I am currently a serving Late Entry Officer in 1st The Queen’s Dragoon Guards and like most people of my generation who joined the military in the early 90s, I have had a busy and extremely rewarding career, completing eleven operational tours and having the honour of being Regimental Sergeant Major of my Regiment before commissioning in 2015.
Throughout my career sport and fitness has played a huge role, apart from the obvious benefits that come from fitness; the opportunities that organised sports offer in the military have always been an extension of and complementary to our core values and the team spirit, camaraderie and adrenaline rush of competing has always fuelled my love of winter sports, Nordic in particular, which, I have competed and coached in for many years.
Like most things, in a fast-paced life, you don’t realise how important to you some things are until they are taken from you. My life changed in the early part of 2019 when I became ill and had to spend nearly two months in hospital, I was diagnosed with a rare condition that was attacking my central nervous system, which, unfortunately, has no cure and is progressive but can be controlled to some extent with medication. My journey from being diagnosed has been a psychological and physical roller-coaster as the condition has left me with some challenging disabilities.
I am unable to walk unaided and require the use of a wheelchair for long distances, I thought winter sports, especially the physically demanding cross-country skiing was far behind the “new me”, until I saw a post about the Armed Forces Para-Snowsport Team (AFPST) on Facebook showing them completing a 55 km ski marathon.
Learning more about the stories of the athletes in the team and watching videos detailing their personal journeys was extremely inspiring and something I knew I wanted to be a part of.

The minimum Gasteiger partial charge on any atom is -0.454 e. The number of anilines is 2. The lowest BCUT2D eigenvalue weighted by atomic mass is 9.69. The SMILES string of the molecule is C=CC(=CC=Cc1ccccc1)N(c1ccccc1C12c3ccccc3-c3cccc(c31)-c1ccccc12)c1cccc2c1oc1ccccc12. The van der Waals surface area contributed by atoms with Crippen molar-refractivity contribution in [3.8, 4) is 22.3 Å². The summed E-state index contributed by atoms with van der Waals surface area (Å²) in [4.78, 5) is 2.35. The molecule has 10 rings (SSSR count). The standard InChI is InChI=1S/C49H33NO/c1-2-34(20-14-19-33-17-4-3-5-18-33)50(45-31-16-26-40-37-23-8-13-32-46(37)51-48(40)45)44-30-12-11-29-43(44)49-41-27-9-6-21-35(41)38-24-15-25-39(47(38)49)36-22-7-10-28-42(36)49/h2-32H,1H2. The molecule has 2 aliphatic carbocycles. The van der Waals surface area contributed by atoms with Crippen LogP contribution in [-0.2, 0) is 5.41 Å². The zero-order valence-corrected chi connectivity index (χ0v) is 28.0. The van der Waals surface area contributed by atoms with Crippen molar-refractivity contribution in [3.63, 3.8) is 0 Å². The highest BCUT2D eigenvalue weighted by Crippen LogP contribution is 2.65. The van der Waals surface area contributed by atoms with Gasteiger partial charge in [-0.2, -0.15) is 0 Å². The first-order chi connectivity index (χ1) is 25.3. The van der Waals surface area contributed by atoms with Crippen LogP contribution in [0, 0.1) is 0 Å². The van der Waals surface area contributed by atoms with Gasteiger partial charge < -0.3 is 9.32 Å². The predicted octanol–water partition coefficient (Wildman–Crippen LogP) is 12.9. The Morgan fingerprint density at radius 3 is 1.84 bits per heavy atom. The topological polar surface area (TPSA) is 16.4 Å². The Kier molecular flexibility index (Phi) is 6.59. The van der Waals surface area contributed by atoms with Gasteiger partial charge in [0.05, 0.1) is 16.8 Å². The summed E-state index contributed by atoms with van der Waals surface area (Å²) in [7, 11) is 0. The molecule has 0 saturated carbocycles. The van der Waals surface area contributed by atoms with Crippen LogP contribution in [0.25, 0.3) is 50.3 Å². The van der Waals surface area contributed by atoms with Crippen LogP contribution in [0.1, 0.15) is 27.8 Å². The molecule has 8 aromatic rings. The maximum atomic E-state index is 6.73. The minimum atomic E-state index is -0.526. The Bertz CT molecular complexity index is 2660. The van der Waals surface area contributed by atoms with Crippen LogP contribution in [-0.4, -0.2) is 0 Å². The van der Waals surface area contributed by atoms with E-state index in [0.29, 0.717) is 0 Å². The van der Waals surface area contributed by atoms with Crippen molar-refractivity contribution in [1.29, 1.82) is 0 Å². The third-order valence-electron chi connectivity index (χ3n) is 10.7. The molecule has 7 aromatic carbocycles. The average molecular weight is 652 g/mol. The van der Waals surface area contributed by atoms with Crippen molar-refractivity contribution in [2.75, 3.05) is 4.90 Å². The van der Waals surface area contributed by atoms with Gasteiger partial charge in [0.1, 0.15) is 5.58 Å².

The newcomer’s day was an inspirational event and I gained so much from attending, it was very informative and allowed me to see what is possible in the future, what I can potentially achieve with the adaptive ski equipment and the realisation I have the chance to take part in an activity that I thought was now beyond my ability.
All of that, however, was only a small part of what I gained from the day, the biggest impact on me was the interaction with all the people involved with AFPST, the organisers, athletes and newcomers. It is difficult to explain but if you could bottle the atmosphere from the day it would be a wonder drug for recovery. It is a unique set of dynamics with a mixture of people from all arms of service (both serving and veterans) in a very relaxed environment.
When you have a disability or are recovering from an injury, either physical or psychological, it can be a very lonely journey and interacting with people who are, or have experienced that is magical.
I am extremely excited about the opportunities and interactions that AFPST can offer me and I am so glad I made myself go to the newcomers day to meet so many inspirational people. I would absolutely recommend to anyone who is on their journey of recovery or managing a disability to get involved.